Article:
This 4.0 credit course, taught by Toni Pitock, PhD, is open to all undergraduate students. It will meet Mondays and Wednesdays from 4 – 5:50 p.m.
The Middle East and North Africa Today: Culture and Democracy (MENA 101)
During the last decades, Middle East and North Africa (MENA) has been in the grips of momentous socio-political conflicts and wars, but most recently, the region has witnessed widespread uprisings for democratic change. Yet, authoritarianism still dominates politics in the region. This course aims to examine the economic, political and cultural causes behind the lack of democracy in the region, and will expose students to contrasting perspectives on the topic including structural and cultural arguments. Amongst other examples, we will examine the role of the U.S., the impact of the Israeli/Palestinian conflict on democracy in the region, and the role of Islamic and women’s movements in the recent Arab uprisings. The course will cover Tunisia, Egypt, Syria, Morocco, Saudi Arabia, Iraq and Iran, among others.
This 3.0 credit course, taught by Nada Matta, PhD, is open to all undergraduate students. It will meet Mondays and Wednesdays from 3:30 – 4:50 p.m. Location TBD
Philosophy of Mind: The Pittsburgh School (PHIL 481)
This class will explore issues in contemporary philosophy of mind including perception and action in the context of broader philosophical questions about language, rationality and human nature. Students will read and discuss core texts from Wilfrid Sellars, Robert Brandom and John McDowell.
This 3.0 credit course, taught by Patrick Denehy, is open to undergraduate students who have taken any two PHIL courses. It will meet Mondays from 2 – 4:50 p.m., and fulfills the PHIL seminar requirement for minors and majors.
Philosophy of Science (PHIL 361)
Students in this course will study natural scientific theory-construction and investigative methods from a philosophical standpoint, considering issues such as the nature and scope of experimental method, and the history and justification of theory change.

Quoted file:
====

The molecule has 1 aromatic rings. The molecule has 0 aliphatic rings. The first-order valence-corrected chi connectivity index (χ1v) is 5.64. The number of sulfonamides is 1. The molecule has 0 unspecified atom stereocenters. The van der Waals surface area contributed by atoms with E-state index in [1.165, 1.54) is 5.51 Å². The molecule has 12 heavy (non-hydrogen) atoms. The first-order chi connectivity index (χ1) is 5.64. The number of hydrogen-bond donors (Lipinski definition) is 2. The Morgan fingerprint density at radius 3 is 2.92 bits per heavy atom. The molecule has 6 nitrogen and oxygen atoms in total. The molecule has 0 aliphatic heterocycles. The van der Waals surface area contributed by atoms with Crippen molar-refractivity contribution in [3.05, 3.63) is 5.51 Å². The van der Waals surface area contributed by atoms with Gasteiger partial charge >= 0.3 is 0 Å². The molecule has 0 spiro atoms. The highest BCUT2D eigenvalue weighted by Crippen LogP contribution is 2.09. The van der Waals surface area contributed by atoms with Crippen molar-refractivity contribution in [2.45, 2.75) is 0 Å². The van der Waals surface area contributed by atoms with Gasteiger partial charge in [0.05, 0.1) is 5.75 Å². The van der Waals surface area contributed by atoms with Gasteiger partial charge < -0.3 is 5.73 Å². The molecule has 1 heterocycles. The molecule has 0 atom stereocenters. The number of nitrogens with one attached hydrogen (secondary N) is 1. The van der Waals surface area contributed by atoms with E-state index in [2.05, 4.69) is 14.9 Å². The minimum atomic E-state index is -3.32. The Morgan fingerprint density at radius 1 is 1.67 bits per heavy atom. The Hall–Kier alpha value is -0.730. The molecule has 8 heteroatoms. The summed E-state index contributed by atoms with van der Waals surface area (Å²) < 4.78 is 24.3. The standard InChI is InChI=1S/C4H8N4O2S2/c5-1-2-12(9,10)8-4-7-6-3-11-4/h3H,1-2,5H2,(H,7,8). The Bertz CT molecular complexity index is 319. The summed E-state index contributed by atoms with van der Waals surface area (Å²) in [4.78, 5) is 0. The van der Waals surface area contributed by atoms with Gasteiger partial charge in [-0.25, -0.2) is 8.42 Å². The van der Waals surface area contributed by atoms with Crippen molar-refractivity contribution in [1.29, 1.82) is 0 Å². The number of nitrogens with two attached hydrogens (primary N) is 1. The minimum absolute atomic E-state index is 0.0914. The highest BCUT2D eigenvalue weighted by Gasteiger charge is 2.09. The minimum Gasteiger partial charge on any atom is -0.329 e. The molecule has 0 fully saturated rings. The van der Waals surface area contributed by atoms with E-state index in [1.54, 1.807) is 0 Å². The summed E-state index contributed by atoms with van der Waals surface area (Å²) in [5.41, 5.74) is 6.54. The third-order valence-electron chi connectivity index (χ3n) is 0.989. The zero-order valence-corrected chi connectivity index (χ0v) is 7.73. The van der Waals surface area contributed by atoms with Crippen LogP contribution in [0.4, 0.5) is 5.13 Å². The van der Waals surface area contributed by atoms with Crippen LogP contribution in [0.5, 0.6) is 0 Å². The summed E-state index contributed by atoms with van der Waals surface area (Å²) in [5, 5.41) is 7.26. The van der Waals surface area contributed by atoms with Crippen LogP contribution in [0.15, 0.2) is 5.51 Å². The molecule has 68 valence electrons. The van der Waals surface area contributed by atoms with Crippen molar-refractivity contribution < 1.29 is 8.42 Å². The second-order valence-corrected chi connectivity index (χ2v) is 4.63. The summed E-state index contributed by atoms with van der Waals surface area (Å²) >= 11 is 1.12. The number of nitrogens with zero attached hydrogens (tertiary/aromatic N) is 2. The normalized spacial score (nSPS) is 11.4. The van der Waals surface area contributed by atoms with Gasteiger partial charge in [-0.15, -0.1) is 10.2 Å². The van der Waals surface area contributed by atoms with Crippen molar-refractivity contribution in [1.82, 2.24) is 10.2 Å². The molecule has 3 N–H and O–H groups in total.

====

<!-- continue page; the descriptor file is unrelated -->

This 3.0 credit course, taught by Flavia Padovani, PhD, is open to undergraduate students above the freshman level who have taken one PHIL course. It will meet Thursdays from 6:30 – 9:20 p.m.
Introduction to Semiotics (PHIL 215)
This course is an introductory survey of Semiotics, the philosophical study of signs, symbols, interpretation and meaning.
This 3.0 credit course, taught by Stacey Ake, PhD, is open to all undergraduate students. It will meet Tuesdays and Thursdays from 5 – 6:20 p.m.
Introduction to Philosophy, Politics and Economics (PPE 101)
This course introduces the interdisciplinary major Philosophy, Politics and Economics in two ways: it examines ways of thinking, speaking and researching in each of the three component disciplines, and it applies these overlapping approaches to a set of complex real-world problems.
This 3.0 credit course, taught by Pete Amato, PhD, is open to all undergraduate students. It will meet Mondays and Wednesdays from 8 – 9:20 a.m.
Women and Society in a Global Context (WGST 240)
This course studies women in a global society with one major area covered during each offering. It is offered each year to accommodate one major world area.
This 3.0 credit course, taught by Mary Ebeling, PhD, is open to all undergraduate students above the freshman level. It will meet Mondays and Wednesdays from 3:30 – 4:50 p.m.
Masculinities (WGST 320)
This course will be an exploration of how masculinity is lived its multiple forms, traditional and alternative, in contemporary Western society. It aims to arrive at a theory of masculinity: “What does it mean to be ‘masculine’?”
This 3.0 credit course, taught by Zachary Gekas, is open to all undergraduate students. It will meet Tuesdays and Thursdays from 11 a.m. – 12:30 p.m.